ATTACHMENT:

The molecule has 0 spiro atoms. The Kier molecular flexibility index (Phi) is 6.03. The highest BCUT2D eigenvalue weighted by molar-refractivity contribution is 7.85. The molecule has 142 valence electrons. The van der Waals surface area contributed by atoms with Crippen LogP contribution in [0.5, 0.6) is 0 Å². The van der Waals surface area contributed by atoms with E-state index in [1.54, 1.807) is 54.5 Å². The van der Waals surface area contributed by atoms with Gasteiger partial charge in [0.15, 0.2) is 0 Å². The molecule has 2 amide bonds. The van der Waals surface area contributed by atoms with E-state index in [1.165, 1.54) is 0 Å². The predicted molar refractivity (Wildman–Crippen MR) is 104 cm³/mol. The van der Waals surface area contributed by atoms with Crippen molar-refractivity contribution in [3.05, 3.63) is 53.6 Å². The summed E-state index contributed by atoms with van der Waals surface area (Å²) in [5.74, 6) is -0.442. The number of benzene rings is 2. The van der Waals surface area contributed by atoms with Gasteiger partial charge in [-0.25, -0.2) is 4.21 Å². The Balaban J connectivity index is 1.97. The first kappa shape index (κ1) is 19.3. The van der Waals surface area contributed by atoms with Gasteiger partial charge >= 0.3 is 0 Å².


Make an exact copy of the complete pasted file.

The molecule has 0 spiro atoms. The Kier molecular flexibility index (Phi) is 6.03. The highest BCUT2D eigenvalue weighted by molar-refractivity contribution is 7.85. The molecule has 142 valence electrons. The van der Waals surface area contributed by atoms with Crippen LogP contribution in [0.5, 0.6) is 0 Å². The van der Waals surface area contributed by atoms with E-state index in [1.54, 1.807) is 54.5 Å². The van der Waals surface area contributed by atoms with Gasteiger partial charge in [0.15, 0.2) is 0 Å². The molecule has 2 amide bonds. The van der Waals surface area contributed by atoms with E-state index in [1.165, 1.54) is 0 Å². The predicted molar refractivity (Wildman–Crippen MR) is 104 cm³/mol. The van der Waals surface area contributed by atoms with Crippen molar-refractivity contribution in [3.05, 3.63) is 53.6 Å². The summed E-state index contributed by atoms with van der Waals surface area (Å²) in [5.74, 6) is -0.442. The number of benzene rings is 2. The van der Waals surface area contributed by atoms with Gasteiger partial charge in [-0.25, -0.2) is 4.21 Å². The Balaban J connectivity index is 1.97. The first kappa shape index (κ1) is 19.3. The van der Waals surface area contributed by atoms with Gasteiger partial charge >= 0.3 is 0 Å².